A Head-First Dive into Market Penetration

For our first venture into the wide world of zoo and aquarium data, let's take a look at something fairly high level that will apply to a lot of people. In this case, we'll be looking at market penetration.
Market penetration can be defined as how many people are using your product (in this case a zoo or aquarium) within a particular market. We calculate this metric by dividing your total attendance number by the total size of your market. In other words: what is the percentage of likely visitors to your zoo ware actually visiting?
As it turns out, market penetration is a pretty good key performance indicator (KPI) metric. For good reason--so much of a zoo's overall health is tied to attendance. But if we were to compare all AZA zoos on market penetration with no context, we'd be missing a huge part of the story.
In this case, the context is market size. Take a look at this chart:

Is it better to be the tail of the lion or the head of the rat?

The blue area indicates the Combined Statistical Area (CBSA) population size as of the 2010 census of each of the 159 United States zoos who reported attendance data to AZA for the 2013 member directory. As we move from left to right, we're looking at zoos in progressively smaller markets. Each white dot along the jagged orange line represents the market penetration of a single zoo. Notice anything? As indicated by the dotted black trend line, there is a clear inverse correlation between market size and market penetration. In other words, as markets get bigger, market penetration gets smaller.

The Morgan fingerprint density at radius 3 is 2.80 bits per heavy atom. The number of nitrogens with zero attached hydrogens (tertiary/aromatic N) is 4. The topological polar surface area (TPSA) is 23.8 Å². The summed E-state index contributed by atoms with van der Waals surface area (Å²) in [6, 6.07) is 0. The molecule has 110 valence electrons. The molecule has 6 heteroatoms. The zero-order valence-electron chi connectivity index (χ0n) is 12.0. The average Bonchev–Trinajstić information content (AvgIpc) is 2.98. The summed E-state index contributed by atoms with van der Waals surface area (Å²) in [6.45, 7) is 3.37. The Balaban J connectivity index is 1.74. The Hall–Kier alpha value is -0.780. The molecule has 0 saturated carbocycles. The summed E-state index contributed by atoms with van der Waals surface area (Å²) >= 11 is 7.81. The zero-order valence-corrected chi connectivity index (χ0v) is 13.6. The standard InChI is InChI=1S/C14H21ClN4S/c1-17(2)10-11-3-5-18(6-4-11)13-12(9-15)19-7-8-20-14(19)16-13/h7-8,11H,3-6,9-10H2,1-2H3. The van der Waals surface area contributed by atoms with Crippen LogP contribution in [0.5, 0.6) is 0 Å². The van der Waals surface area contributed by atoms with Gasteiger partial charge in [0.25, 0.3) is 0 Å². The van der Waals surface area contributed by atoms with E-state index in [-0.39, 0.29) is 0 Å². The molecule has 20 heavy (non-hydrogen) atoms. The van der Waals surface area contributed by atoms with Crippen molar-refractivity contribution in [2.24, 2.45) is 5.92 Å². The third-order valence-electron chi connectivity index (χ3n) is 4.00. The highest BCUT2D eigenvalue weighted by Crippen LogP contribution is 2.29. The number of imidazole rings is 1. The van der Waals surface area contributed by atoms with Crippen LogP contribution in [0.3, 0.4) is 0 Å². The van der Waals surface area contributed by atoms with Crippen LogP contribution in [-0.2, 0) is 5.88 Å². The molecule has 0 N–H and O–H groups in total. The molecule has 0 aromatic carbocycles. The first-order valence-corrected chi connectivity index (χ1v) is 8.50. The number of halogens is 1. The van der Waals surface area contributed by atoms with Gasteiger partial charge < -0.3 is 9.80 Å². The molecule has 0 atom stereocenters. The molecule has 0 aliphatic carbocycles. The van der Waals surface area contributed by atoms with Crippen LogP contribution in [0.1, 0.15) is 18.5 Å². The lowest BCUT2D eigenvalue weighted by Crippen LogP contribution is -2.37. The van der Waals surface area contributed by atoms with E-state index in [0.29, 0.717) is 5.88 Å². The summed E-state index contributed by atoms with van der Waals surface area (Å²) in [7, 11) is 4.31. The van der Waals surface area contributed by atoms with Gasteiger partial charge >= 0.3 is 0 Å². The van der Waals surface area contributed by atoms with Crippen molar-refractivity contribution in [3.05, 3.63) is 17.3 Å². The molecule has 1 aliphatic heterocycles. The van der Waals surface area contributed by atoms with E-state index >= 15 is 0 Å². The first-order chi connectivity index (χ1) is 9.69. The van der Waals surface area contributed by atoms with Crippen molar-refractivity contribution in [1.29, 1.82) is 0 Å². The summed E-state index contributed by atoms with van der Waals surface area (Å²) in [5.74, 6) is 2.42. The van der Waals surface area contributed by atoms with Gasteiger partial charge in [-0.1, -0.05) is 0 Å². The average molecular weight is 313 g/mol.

Seems obvious, right? Big markets have more competition--a lot more! Zoos in small markets will always be a big draw. Also, the size of a large city's zoo doesn't scale up in proportion to that of a small city's. If anything, the inverse is true because space is at such a premium in big cities. So what, why do we care about this?
Because CONTEXT. Like I mentioned earlier, context is king. Data in a vacuum is useless at best, and can be hugely misinforming at worst. What if I told you that Zoo X had a 9% market penetration in 2012? Oh no, they must be in trouble! But wait, Zoo X is Bronx Zoo, and that 9% represents over 1.8 million visitors. 9% looks a little better now!
That's why I think this example is the perfect one to kick off our series on data analysis in the zoo and aquarium world. It illustrates the importance of seeing the whole picture.
"So, what should my market penetration be?"
This is one of the most frequent questions we get here at Zoo Advisors, and it's very tricky to answer definitively. There are A LOT of variables in play. However, based on our current analysis of the available data, the most important factor is market size. Across United States AZA organizations who reported attendance data for the 2013 member directory, median market penetration by market size looks like this:

Again, this chart is not the definitive answer to what your market penetration should be, just a snapshot of what the data looked like last year in our industry. There are some major outliers. If you're curious, I'd be glad to have a closer look your zoo or aquarium's data (with 90% more context!) -- shoot me an email at zwinfield@zooadvisors.com.